Today is Pearl Harbor Day, the anniversary of the terrible attack on US Soil that finally (finally) got the United States to fully engage in World War II, and not too many people seem to care.
Of course there are remembrances here and there, and moments of silence on military bases and ships around the globe, but in the general, everyday consciousness of Americans…this huge, historic, sad, shocking event is all but forgotten. I know virtually no details of what happened. But from what I hear, for years and years afterwards, it was treated the same way the September 11th attacks are treated now. So what happened?
You might say, well, it’s been 69 years. No one remembers. But I wonder, would you be so quick to dismiss commemoration of the 9/11 attacks? Can you imagine a time when no one really thinks about the those attacks anymore? When the site downtown is just another place of business? The Plaza they build just another place for office workers to catch some rays, have a cigarette, and enjoy their lunch? It seems impossible. But so did it seem impossible for the same thing to happen with Pearl Harbor.
And yet here we are.
Is there a shelf-life for remembrance? Is there an expiration date on honoring those who lost their lives in a tragic attack?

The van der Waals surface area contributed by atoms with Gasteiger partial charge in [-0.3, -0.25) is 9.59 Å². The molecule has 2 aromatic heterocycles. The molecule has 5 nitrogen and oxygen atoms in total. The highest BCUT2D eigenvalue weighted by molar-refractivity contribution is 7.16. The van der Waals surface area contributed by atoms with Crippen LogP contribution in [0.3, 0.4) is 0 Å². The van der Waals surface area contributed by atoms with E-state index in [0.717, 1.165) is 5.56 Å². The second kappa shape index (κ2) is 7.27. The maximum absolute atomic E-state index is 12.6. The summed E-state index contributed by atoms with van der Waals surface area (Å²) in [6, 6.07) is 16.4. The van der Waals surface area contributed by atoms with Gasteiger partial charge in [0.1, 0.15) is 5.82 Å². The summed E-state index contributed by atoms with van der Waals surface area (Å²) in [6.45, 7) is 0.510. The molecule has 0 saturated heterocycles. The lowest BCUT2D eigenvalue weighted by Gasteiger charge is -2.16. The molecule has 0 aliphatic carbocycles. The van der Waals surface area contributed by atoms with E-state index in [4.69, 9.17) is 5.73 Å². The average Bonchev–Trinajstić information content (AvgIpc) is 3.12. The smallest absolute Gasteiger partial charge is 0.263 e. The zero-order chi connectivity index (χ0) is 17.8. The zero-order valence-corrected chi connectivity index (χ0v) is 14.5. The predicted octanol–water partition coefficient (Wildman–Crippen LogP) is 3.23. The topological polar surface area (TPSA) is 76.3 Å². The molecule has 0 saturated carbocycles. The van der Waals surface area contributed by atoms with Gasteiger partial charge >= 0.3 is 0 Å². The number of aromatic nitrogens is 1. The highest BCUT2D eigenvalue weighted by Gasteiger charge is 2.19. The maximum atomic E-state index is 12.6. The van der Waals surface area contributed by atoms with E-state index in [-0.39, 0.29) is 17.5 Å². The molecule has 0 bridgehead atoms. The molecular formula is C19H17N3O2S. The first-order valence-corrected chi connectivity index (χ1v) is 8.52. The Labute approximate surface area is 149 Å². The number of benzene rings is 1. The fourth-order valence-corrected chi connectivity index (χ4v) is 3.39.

Every year in NYC on the anniversary of the September 11th attacks, the families of those who died gather and listen and the names of the dead are read aloud. If the attitude towards the anniversary of Pearl Harbor is any indication, that level of remembrance will be long over, long before I’ve forgotten that day. In some day in the not-too-distant future, the 9/11 attacks will be reduced to a mention on the local news and an interview with some octogenarian who was there. Seems impossible, but inevitable.
I’m not even sure how I feel about that. Maybe it’s better not to hold onto our grief forever. Maybe it’s healthier not to relive, year after year, our loss. Maybe, once the vast majority of people directly effected by the loss of life – the families and friends – of those who died have died themselves, it’s time to move on.
But maybe we shouldn’t forget. Maybe the names of those who died in Pearl Harbor should be read aloud every year, even if there aren’t as many people standing there to hear them.
Living through September 11th, smelling the smoke days later, cooking and delivering food to the people working at the site in the days and months following the attacks, watching week after week of funerals at the church around the corner – funerals for firefighters, and fathers, and secretaries, and who knows who else…it’s not something I want to remember…but it’s certainly something I’ll never forget.
I may not have been alive during the Pearl Harbor attacks. And before September 11th, 2001, Pearl Harbor Day may not have been on my radar. But it is now. So to those who did live through it. Or to those who lost family and friends. Here’s to you. Here’s to the men (because then, it was mostly men) who lost their lives.
You are not forgotten.